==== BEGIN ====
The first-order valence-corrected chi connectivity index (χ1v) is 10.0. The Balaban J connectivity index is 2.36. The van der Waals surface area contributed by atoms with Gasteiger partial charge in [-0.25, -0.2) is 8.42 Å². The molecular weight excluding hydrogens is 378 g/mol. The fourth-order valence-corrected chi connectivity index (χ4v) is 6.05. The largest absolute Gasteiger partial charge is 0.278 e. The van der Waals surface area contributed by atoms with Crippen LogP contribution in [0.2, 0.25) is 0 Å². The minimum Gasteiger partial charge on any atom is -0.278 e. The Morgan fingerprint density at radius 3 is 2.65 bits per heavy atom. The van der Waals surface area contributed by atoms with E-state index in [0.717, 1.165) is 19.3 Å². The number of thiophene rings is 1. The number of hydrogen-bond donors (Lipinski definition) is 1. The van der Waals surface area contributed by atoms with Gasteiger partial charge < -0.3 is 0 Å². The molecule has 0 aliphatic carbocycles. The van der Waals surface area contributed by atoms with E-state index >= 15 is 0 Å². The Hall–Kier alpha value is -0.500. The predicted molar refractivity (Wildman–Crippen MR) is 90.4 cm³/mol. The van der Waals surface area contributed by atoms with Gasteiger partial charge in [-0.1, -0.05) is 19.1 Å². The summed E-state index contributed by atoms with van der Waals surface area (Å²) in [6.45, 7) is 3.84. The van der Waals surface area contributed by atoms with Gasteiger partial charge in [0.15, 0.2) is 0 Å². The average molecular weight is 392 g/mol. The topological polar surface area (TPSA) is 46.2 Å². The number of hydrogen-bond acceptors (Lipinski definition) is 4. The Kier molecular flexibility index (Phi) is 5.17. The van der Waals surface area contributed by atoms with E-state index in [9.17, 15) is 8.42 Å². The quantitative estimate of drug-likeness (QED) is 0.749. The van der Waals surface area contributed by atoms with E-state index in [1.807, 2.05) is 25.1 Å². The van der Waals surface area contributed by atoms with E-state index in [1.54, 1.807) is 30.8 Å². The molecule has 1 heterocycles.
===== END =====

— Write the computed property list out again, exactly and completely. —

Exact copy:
The first-order valence-corrected chi connectivity index (χ1v) is 10.0. The Balaban J connectivity index is 2.36. The van der Waals surface area contributed by atoms with Gasteiger partial charge in [-0.25, -0.2) is 8.42 Å². The molecular weight excluding hydrogens is 378 g/mol. The fourth-order valence-corrected chi connectivity index (χ4v) is 6.05. The largest absolute Gasteiger partial charge is 0.278 e. The van der Waals surface area contributed by atoms with Crippen LogP contribution in [0.2, 0.25) is 0 Å². The minimum Gasteiger partial charge on any atom is -0.278 e. The Morgan fingerprint density at radius 3 is 2.65 bits per heavy atom. The van der Waals surface area contributed by atoms with E-state index in [0.717, 1.165) is 19.3 Å². The number of thiophene rings is 1. The number of hydrogen-bond donors (Lipinski definition) is 1. The van der Waals surface area contributed by atoms with Gasteiger partial charge < -0.3 is 0 Å². The molecule has 0 aliphatic carbocycles. The van der Waals surface area contributed by atoms with E-state index >= 15 is 0 Å². The Hall–Kier alpha value is -0.500. The predicted molar refractivity (Wildman–Crippen MR) is 90.4 cm³/mol. The van der Waals surface area contributed by atoms with Gasteiger partial charge in [-0.1, -0.05) is 19.1 Å². The summed E-state index contributed by atoms with van der Waals surface area (Å²) in [6.45, 7) is 3.84. The van der Waals surface area contributed by atoms with Gasteiger partial charge in [0.15, 0.2) is 0 Å². The average molecular weight is 392 g/mol. The topological polar surface area (TPSA) is 46.2 Å². The number of hydrogen-bond acceptors (Lipinski definition) is 4. The Kier molecular flexibility index (Phi) is 5.17. The van der Waals surface area contributed by atoms with E-state index in [9.17, 15) is 8.42 Å². The quantitative estimate of drug-likeness (QED) is 0.749. The van der Waals surface area contributed by atoms with E-state index in [1.807, 2.05) is 25.1 Å². The van der Waals surface area contributed by atoms with E-state index in [1.54, 1.807) is 30.8 Å². The molecule has 1 heterocycles.